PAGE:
BLOOMINGTON, MD., JULY 8 -- The other World Cup -- the one on rumbling whitewater instead of grass -- concluded here today with a show of force by Czechoslovakia and a near miss for the U.S. team.

Czechoslovak Lubos Hilgert beat out 41 rivals from 16 nations for the gold medal in men's kayak before a crowd of about 3,000, while teammates Jiri Rohan and Miroslav Simek topped 14 other teams to take gold in two-man canoe.

The nearest the U.S. team came to a top-three finish on this final day of World Cup canoe-kayak competition on the Savage River was a fourth place for the canoe team of Jamie McEwan and Lecky Haller of Falls Village, Conn.

It was a downturn for U.S. fortunes after Americans took three of the six medals in Saturday's opening-day competition, including world champion Jon Lugbill's gold in men's solo canoe.

Hilgert, whose wife, Stepanka, was seventh in Saturday's women's kayak event, barely nosed out Italian Pierpaolo Ferrazzi by 11/100ths of a second over the 600-yard course through 25 slalom gates.

Third place went to world champion Richard Fox, the picture-perfect Briton who has dominated men's kayaking for a decade, but who fell apart with an uncharacteristically bad second run today in which he hit four gates, taking 20 seconds in penalties.

Haller and McEwan, the U.S. men's team, thought they had a medal run on their second trip down the turbulent course, but were assessed five-second penalties for hitting two gates they said they never knew they hit.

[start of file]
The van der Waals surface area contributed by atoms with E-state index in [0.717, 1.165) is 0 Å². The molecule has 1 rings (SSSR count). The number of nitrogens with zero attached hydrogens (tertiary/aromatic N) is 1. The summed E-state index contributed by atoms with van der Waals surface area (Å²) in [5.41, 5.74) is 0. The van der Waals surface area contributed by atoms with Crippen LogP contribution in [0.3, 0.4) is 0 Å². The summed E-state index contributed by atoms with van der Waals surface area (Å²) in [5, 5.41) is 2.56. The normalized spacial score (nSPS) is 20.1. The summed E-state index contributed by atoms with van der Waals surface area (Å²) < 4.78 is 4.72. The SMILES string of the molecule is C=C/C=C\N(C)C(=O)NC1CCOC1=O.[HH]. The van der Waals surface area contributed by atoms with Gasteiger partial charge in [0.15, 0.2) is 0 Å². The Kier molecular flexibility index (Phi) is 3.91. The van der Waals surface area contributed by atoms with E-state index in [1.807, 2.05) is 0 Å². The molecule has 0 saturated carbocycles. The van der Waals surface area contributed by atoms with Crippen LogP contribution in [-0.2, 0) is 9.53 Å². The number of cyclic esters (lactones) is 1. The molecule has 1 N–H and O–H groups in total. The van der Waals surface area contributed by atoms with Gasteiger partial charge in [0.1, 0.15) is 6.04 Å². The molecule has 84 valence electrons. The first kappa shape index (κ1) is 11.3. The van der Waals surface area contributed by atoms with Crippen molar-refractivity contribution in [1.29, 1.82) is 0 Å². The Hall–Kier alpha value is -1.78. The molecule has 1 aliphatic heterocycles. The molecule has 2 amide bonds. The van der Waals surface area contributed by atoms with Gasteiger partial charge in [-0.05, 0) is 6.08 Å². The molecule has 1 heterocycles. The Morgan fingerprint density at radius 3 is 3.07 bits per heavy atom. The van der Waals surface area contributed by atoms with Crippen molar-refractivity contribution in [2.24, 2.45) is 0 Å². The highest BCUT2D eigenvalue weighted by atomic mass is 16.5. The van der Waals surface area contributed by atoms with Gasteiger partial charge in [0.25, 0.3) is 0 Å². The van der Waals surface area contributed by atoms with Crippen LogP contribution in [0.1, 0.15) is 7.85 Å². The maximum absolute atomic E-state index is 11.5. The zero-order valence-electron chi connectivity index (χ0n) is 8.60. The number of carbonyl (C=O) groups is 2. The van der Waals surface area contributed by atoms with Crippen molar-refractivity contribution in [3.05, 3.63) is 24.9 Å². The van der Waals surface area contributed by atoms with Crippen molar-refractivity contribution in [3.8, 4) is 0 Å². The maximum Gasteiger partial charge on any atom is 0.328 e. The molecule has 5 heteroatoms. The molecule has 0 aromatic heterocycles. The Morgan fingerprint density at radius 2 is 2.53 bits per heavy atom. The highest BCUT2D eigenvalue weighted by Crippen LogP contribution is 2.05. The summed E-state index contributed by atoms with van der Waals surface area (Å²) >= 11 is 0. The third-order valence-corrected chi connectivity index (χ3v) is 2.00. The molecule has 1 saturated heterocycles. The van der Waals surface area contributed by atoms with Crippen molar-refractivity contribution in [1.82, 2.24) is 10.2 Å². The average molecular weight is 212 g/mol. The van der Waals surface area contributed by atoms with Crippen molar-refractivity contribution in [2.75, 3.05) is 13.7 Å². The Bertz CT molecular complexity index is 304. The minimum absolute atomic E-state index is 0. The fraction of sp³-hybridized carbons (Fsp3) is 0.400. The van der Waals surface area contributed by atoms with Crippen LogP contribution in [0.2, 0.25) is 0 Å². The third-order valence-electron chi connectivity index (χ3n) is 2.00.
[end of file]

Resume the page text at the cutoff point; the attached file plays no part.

"Should we protest?" asked Mc-Ewan. But partner Haller, to whom the question was addressed, was already sprinting for a ride to Pittsburgh, where he and handful of other U.S. paddlers were to catch an 8 p.m. flight to Minneapolis for the U.S. Olympic Festival.

Whitewater slalom paddling will be in the Olympics for the first time in 20 years at the Barcelona Games in 1992, which is one reason the World Cup, which now moves to Europe for three races in August, is drawing more attention.Results

Men's kayak -- 1, Lubos Hilgert, Czechoslovakia, 180.52 seconds; 2, Pierpaolo Ferrazzi, Italy, 180.63; 3, Richard Fox, Great Britain, 180.63 (placed third because of slower second-run time than Ferrazzi's).

Two-man canoe -- 1, Jiri Rohan-Miroslav Simek, Czechoslovakia, 203.31; 2, Emmanuel Delrey-Thierry Saidi, France, 205.83; 3, Wilfred Forgues-Frank Adisson, France, 208.36.